Poll: Californians Evenly Divided On Legalizing Marijuana


Graphic: Earth First

This one’s going down to the wire. ‚ÄčCalifornia voters are evenly divided for and against legalizing marijuana, according to poll results released Wednesday. The survey shows 49 percent oppose legalization while 48 percent support it.

Politics, geography and demographics seem to predict which side of the cannabis divide people are on: 56 percent of Democrats and 55 percent of independents favor legalization while only 34 percent of Republicans support it, reports Josh Richman at The Oakland Tribune.

Men, at 54 percent, are more likely to be in favor of marijuana legalization. Less than half of women, at 42 percent, support legalization.
Only a small percentage of the electorate is still undecided about the controversial issue, reports John Hoeffel at The Los Angeles Times.
Marijuana is most strongly supported in the Bay Area, where 56 percent of residents hold a favorable view of legalization. A majority of whites — 56 percent — favor legalizing pot, while most Latinos — 62 percent — oppose it.
Support for legalization decreases with age: 56 percent of adults 18-34 are in favor, compared to only 42 percent aged 55 and older.
Tax Cannabis 2010 spokesman Dan Newman on Wednesday called the poll results “more evidence that voters remain eager to replace a failed policy with a more honest approach.”
“All the polls continue to show that voters remain interested in replacing a failed policy with a more honest, common sense solution,” Newman said.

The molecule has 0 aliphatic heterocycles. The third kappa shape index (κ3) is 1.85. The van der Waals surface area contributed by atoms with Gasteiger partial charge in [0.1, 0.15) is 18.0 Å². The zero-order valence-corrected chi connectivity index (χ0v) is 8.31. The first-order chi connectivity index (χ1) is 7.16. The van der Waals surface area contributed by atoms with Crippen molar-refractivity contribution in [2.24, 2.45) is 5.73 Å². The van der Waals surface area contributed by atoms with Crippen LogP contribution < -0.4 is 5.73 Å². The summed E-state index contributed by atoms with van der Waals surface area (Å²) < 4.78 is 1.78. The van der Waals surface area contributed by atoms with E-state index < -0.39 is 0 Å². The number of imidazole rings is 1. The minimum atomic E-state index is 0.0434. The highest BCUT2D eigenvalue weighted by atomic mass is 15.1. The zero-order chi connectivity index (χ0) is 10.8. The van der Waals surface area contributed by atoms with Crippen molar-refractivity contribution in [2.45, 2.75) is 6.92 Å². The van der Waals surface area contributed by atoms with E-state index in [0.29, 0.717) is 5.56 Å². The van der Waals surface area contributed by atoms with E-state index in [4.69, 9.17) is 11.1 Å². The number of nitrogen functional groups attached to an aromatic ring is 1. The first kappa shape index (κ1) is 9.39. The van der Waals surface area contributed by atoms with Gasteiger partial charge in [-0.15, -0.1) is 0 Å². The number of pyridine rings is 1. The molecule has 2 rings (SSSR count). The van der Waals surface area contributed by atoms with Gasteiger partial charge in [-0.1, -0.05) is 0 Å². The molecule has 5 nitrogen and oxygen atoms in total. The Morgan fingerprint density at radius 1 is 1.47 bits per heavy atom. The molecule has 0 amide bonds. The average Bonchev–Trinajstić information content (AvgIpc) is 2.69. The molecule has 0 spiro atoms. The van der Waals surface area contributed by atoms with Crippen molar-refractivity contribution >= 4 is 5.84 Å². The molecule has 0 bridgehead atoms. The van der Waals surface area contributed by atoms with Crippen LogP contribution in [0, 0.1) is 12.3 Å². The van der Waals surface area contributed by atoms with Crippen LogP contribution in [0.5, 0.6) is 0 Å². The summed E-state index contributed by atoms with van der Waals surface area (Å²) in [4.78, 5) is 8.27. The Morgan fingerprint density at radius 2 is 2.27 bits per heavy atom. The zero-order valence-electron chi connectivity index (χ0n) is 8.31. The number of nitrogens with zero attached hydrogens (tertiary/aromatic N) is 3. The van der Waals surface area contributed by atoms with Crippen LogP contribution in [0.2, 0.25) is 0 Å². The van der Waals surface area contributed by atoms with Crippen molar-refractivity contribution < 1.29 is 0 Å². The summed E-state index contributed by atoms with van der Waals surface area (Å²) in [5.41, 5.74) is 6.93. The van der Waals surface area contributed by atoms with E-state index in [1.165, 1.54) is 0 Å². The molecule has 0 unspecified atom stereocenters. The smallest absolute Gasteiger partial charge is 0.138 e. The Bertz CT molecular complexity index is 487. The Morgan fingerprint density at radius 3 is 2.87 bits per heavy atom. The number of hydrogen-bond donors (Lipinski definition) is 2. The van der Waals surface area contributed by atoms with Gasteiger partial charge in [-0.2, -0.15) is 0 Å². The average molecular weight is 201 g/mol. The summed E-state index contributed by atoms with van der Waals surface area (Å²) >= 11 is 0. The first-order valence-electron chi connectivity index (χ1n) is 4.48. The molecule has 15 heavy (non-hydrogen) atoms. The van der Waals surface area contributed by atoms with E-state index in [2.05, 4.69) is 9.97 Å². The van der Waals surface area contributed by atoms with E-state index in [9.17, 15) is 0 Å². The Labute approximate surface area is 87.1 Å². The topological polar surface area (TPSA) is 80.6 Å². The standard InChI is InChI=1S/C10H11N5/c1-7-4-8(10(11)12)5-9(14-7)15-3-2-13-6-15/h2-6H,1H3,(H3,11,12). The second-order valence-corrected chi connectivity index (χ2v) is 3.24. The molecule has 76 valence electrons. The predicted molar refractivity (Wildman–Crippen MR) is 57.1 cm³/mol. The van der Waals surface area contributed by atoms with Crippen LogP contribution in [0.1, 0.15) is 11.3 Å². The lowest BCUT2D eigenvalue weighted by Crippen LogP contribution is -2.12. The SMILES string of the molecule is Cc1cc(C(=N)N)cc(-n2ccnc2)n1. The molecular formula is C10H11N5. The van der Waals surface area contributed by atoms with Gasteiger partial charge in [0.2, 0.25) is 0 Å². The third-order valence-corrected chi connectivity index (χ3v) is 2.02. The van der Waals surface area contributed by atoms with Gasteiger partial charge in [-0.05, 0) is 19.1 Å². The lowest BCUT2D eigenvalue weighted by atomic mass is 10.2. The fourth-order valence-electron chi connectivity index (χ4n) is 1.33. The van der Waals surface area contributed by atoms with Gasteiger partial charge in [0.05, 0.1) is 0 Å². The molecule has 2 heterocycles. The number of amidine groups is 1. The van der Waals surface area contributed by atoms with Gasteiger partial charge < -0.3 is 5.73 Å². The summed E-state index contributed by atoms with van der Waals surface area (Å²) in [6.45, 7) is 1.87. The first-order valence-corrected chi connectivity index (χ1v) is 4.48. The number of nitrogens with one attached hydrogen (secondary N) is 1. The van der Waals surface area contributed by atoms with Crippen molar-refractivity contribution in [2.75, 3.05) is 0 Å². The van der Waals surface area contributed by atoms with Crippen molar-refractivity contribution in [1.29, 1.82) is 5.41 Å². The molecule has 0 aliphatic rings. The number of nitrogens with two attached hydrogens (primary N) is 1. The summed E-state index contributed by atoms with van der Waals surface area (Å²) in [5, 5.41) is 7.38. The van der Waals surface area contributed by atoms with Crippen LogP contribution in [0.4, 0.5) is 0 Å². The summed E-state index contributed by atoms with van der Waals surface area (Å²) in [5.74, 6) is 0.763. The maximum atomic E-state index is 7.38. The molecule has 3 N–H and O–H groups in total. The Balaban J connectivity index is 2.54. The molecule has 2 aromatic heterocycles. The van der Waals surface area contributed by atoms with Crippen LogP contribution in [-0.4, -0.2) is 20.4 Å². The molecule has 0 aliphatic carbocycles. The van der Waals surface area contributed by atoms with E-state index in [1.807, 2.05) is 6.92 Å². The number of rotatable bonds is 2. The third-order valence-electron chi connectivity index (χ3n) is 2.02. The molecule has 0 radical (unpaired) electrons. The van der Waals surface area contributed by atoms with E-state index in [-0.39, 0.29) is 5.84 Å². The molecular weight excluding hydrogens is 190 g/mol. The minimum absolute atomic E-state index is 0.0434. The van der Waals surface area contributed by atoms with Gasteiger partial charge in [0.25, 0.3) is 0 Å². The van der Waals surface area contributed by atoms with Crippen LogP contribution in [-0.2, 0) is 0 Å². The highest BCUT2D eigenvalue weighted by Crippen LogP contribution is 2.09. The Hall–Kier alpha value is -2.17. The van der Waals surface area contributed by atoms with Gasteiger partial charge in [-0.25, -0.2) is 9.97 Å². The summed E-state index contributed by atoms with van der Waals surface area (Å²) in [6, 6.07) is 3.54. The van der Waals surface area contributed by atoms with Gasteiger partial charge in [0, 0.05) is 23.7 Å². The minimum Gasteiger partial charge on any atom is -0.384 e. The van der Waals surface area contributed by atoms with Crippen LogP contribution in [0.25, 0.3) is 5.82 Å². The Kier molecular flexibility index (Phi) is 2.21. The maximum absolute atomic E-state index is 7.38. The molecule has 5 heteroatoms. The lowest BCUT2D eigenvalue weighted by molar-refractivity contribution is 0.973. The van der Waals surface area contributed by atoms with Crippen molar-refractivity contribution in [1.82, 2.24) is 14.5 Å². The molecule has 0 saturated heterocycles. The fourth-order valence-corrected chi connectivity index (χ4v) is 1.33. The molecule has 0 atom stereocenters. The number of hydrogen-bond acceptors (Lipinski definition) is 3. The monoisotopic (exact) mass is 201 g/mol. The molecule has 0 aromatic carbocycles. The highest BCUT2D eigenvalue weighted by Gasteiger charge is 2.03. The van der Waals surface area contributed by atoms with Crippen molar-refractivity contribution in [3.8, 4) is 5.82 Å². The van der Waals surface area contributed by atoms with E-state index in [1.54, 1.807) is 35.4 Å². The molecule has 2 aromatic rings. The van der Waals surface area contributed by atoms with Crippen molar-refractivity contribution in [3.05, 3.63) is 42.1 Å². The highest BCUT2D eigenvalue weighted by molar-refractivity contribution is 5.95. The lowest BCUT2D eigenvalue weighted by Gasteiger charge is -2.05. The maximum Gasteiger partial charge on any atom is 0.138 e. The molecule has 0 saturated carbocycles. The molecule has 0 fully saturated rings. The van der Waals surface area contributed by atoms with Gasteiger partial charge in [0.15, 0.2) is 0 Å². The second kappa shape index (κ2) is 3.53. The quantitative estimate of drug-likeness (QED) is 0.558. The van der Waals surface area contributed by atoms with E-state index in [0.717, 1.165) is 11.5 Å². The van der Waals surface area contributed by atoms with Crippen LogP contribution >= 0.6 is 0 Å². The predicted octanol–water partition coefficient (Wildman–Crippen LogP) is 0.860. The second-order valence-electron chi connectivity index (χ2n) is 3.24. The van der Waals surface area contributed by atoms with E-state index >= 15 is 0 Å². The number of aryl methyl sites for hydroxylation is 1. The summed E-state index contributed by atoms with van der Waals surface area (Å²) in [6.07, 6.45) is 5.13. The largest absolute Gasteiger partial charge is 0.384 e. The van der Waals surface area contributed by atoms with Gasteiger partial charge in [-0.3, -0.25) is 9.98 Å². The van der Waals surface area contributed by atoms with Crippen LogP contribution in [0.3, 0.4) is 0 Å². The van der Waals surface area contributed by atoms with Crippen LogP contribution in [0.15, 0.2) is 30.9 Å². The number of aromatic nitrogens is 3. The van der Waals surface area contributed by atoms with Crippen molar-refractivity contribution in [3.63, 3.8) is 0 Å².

According to Newman, the campaign’s own statewide survey of 800 voters conducted May 6-12 with a three-percent margin of error shows 51 percent support the measure upon hearing only the title, with 40 percent opposed.
The campaign’s poll also found that about three in four voters say California should control marijuana like alcohol or tobacco. High percentages of voters also agreed that the initiative would raise tax revenue and save the state enforcement money.
The initiative would allow cities and counties to tax marijuana sales.
About 94 percent of the $1.5 million raised for the measure so far has come from Oaksterdam University President Richard Lee’s businesses in Oakland.
Support for medical marijuana use, legalized 14 years ago in California under voter initiative Proposition 215, remains strong at 76 percent, according to the poll.
Even California Republicans, at 62 percent, favor medical pot. Eighty-two percent of California Democrats approve of medical marijuana.
The Public Policy Institute of California’s survey of 2,003 adults, conducted May 9-16 with a 2 percentage point margin of error, shows 49 percent oppose legalization while 48 percent support it; a subset of likely voters shows almost the same result.